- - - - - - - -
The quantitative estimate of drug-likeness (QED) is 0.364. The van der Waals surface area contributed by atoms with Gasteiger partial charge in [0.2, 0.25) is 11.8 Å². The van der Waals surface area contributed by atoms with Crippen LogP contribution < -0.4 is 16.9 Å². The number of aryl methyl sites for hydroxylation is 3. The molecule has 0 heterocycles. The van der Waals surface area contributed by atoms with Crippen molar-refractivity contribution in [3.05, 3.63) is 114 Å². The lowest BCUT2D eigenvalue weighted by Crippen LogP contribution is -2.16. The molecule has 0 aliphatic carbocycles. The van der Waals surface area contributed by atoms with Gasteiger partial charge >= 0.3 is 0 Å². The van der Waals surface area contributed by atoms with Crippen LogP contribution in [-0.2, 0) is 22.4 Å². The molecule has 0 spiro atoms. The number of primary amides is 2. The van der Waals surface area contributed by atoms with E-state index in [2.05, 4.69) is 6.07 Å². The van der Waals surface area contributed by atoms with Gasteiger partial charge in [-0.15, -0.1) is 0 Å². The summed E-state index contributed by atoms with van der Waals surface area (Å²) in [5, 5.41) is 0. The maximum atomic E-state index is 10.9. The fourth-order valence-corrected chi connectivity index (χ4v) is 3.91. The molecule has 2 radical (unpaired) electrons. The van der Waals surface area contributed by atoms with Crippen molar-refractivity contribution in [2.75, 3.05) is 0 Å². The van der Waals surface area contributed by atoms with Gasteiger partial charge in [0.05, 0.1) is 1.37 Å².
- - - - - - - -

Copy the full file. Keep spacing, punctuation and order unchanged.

The quantitative estimate of drug-likeness (QED) is 0.364. The van der Waals surface area contributed by atoms with Gasteiger partial charge in [0.2, 0.25) is 11.8 Å². The van der Waals surface area contributed by atoms with Crippen LogP contribution < -0.4 is 16.9 Å². The number of aryl methyl sites for hydroxylation is 3. The molecule has 0 heterocycles. The van der Waals surface area contributed by atoms with Crippen molar-refractivity contribution in [3.05, 3.63) is 114 Å². The lowest BCUT2D eigenvalue weighted by Crippen LogP contribution is -2.16. The molecule has 0 aliphatic carbocycles. The van der Waals surface area contributed by atoms with Gasteiger partial charge >= 0.3 is 0 Å². The van der Waals surface area contributed by atoms with Crippen LogP contribution in [-0.2, 0) is 22.4 Å². The molecule has 0 spiro atoms. The number of primary amides is 2. The van der Waals surface area contributed by atoms with E-state index in [2.05, 4.69) is 6.07 Å². The van der Waals surface area contributed by atoms with Gasteiger partial charge in [-0.15, -0.1) is 0 Å². The summed E-state index contributed by atoms with van der Waals surface area (Å²) in [5, 5.41) is 0. The maximum atomic E-state index is 10.9. The fourth-order valence-corrected chi connectivity index (χ4v) is 3.91. The molecule has 2 radical (unpaired) electrons. The van der Waals surface area contributed by atoms with Crippen molar-refractivity contribution in [2.75, 3.05) is 0 Å². The van der Waals surface area contributed by atoms with Gasteiger partial charge in [0.05, 0.1) is 1.37 Å².